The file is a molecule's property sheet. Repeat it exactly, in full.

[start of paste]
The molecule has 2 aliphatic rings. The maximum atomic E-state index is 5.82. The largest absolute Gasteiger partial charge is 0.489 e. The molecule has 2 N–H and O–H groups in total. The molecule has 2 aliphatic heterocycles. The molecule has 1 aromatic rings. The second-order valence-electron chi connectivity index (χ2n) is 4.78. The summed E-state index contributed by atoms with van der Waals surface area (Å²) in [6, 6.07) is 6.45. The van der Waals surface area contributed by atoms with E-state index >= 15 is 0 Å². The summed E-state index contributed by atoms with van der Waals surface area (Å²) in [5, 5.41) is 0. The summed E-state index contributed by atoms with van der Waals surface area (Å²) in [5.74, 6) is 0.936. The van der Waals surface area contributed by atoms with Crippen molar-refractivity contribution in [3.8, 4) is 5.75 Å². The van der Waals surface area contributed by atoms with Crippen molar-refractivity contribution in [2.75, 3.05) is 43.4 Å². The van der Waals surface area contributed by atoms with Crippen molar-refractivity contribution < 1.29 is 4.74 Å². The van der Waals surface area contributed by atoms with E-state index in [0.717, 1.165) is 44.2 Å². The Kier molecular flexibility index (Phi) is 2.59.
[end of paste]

The molecule has 2 aliphatic rings. The maximum atomic E-state index is 5.82. The largest absolute Gasteiger partial charge is 0.489 e. The molecule has 2 N–H and O–H groups in total. The molecule has 2 aliphatic heterocycles. The molecule has 1 aromatic rings. The second-order valence-electron chi connectivity index (χ2n) is 4.78. The summed E-state index contributed by atoms with van der Waals surface area (Å²) in [6, 6.07) is 6.45. The van der Waals surface area contributed by atoms with E-state index >= 15 is 0 Å². The summed E-state index contributed by atoms with van der Waals surface area (Å²) in [5, 5.41) is 0. The summed E-state index contributed by atoms with van der Waals surface area (Å²) in [5.74, 6) is 0.936. The van der Waals surface area contributed by atoms with Crippen molar-refractivity contribution in [3.8, 4) is 5.75 Å². The van der Waals surface area contributed by atoms with Crippen molar-refractivity contribution in [2.75, 3.05) is 43.4 Å². The van der Waals surface area contributed by atoms with Crippen molar-refractivity contribution < 1.29 is 4.74 Å². The van der Waals surface area contributed by atoms with E-state index in [0.717, 1.165) is 44.2 Å². The Kier molecular flexibility index (Phi) is 2.59.